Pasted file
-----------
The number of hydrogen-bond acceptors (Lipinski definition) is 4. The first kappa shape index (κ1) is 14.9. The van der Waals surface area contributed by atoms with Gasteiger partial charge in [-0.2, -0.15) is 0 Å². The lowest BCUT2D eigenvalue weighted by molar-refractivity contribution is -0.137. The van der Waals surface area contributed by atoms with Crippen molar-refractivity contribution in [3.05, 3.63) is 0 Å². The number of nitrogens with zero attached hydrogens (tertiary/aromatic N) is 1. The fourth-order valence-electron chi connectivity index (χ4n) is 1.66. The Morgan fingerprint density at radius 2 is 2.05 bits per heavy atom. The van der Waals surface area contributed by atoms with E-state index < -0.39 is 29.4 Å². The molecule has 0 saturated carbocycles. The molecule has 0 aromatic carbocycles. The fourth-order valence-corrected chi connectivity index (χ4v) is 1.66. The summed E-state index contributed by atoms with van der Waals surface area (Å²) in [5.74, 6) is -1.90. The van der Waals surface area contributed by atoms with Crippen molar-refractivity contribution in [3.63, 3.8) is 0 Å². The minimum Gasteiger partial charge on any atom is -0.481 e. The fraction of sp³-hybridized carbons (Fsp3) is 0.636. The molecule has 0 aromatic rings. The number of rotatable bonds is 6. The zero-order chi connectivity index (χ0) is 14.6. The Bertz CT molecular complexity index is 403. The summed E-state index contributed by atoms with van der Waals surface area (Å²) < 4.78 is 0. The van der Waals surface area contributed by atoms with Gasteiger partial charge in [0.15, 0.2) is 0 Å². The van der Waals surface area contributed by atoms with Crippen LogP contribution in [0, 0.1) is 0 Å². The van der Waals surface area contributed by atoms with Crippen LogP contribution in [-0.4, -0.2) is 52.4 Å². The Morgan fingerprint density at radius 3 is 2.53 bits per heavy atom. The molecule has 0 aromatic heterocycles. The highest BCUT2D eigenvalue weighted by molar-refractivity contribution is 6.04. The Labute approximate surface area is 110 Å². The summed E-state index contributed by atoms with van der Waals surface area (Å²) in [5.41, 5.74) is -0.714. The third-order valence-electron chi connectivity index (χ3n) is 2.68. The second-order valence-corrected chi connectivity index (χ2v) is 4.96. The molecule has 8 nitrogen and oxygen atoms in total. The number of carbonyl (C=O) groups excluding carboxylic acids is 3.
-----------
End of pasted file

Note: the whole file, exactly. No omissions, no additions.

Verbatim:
The number of hydrogen-bond acceptors (Lipinski definition) is 4. The first kappa shape index (κ1) is 14.9. The van der Waals surface area contributed by atoms with Gasteiger partial charge in [-0.2, -0.15) is 0 Å². The lowest BCUT2D eigenvalue weighted by molar-refractivity contribution is -0.137. The van der Waals surface area contributed by atoms with Crippen molar-refractivity contribution in [3.05, 3.63) is 0 Å². The number of nitrogens with zero attached hydrogens (tertiary/aromatic N) is 1. The fourth-order valence-electron chi connectivity index (χ4n) is 1.66. The Morgan fingerprint density at radius 2 is 2.05 bits per heavy atom. The van der Waals surface area contributed by atoms with E-state index < -0.39 is 29.4 Å². The molecule has 0 saturated carbocycles. The molecule has 0 aromatic carbocycles. The fourth-order valence-corrected chi connectivity index (χ4v) is 1.66. The summed E-state index contributed by atoms with van der Waals surface area (Å²) in [5.74, 6) is -1.90. The van der Waals surface area contributed by atoms with Crippen molar-refractivity contribution in [3.63, 3.8) is 0 Å². The minimum Gasteiger partial charge on any atom is -0.481 e. The fraction of sp³-hybridized carbons (Fsp3) is 0.636. The molecule has 0 aromatic rings. The number of rotatable bonds is 6. The zero-order chi connectivity index (χ0) is 14.6. The Bertz CT molecular complexity index is 403. The summed E-state index contributed by atoms with van der Waals surface area (Å²) < 4.78 is 0. The van der Waals surface area contributed by atoms with Gasteiger partial charge in [0.15, 0.2) is 0 Å². The van der Waals surface area contributed by atoms with Crippen LogP contribution in [0, 0.1) is 0 Å². The van der Waals surface area contributed by atoms with Crippen LogP contribution in [-0.4, -0.2) is 52.4 Å². The Morgan fingerprint density at radius 3 is 2.53 bits per heavy atom. The molecule has 0 aromatic heterocycles. The highest BCUT2D eigenvalue weighted by molar-refractivity contribution is 6.04. The Labute approximate surface area is 110 Å². The summed E-state index contributed by atoms with van der Waals surface area (Å²) in [5.41, 5.74) is -0.714. The third-order valence-electron chi connectivity index (χ3n) is 2.68. The second-order valence-corrected chi connectivity index (χ2v) is 4.96. The molecule has 8 nitrogen and oxygen atoms in total. The number of carbonyl (C=O) groups excluding carboxylic acids is 3.